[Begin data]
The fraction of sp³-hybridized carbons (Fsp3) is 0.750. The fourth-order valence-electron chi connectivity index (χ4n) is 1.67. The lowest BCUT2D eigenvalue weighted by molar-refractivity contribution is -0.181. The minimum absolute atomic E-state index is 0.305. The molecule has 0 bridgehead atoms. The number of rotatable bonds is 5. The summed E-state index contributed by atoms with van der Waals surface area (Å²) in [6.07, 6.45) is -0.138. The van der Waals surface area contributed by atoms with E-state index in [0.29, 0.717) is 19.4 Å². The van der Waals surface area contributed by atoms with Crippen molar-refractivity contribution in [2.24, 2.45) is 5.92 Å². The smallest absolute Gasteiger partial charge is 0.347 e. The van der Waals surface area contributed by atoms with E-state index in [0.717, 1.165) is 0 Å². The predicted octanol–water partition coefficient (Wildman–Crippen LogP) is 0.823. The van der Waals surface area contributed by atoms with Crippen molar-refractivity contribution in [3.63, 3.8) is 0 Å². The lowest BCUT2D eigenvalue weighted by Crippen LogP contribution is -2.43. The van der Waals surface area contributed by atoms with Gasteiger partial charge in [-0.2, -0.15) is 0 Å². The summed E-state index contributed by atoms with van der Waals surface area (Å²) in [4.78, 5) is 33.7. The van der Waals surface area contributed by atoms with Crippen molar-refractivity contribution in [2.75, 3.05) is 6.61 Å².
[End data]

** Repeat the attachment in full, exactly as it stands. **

The fraction of sp³-hybridized carbons (Fsp3) is 0.750. The fourth-order valence-electron chi connectivity index (χ4n) is 1.67. The lowest BCUT2D eigenvalue weighted by molar-refractivity contribution is -0.181. The minimum absolute atomic E-state index is 0.305. The molecule has 0 bridgehead atoms. The number of rotatable bonds is 5. The summed E-state index contributed by atoms with van der Waals surface area (Å²) in [6.07, 6.45) is -0.138. The van der Waals surface area contributed by atoms with E-state index in [0.29, 0.717) is 19.4 Å². The van der Waals surface area contributed by atoms with Crippen molar-refractivity contribution in [2.24, 2.45) is 5.92 Å². The smallest absolute Gasteiger partial charge is 0.347 e. The van der Waals surface area contributed by atoms with E-state index in [0.717, 1.165) is 0 Å². The predicted octanol–water partition coefficient (Wildman–Crippen LogP) is 0.823. The van der Waals surface area contributed by atoms with Crippen molar-refractivity contribution in [3.63, 3.8) is 0 Å². The lowest BCUT2D eigenvalue weighted by Crippen LogP contribution is -2.43. The van der Waals surface area contributed by atoms with Gasteiger partial charge in [-0.2, -0.15) is 0 Å². The summed E-state index contributed by atoms with van der Waals surface area (Å²) in [4.78, 5) is 33.7. The van der Waals surface area contributed by atoms with Crippen molar-refractivity contribution in [2.75, 3.05) is 6.61 Å².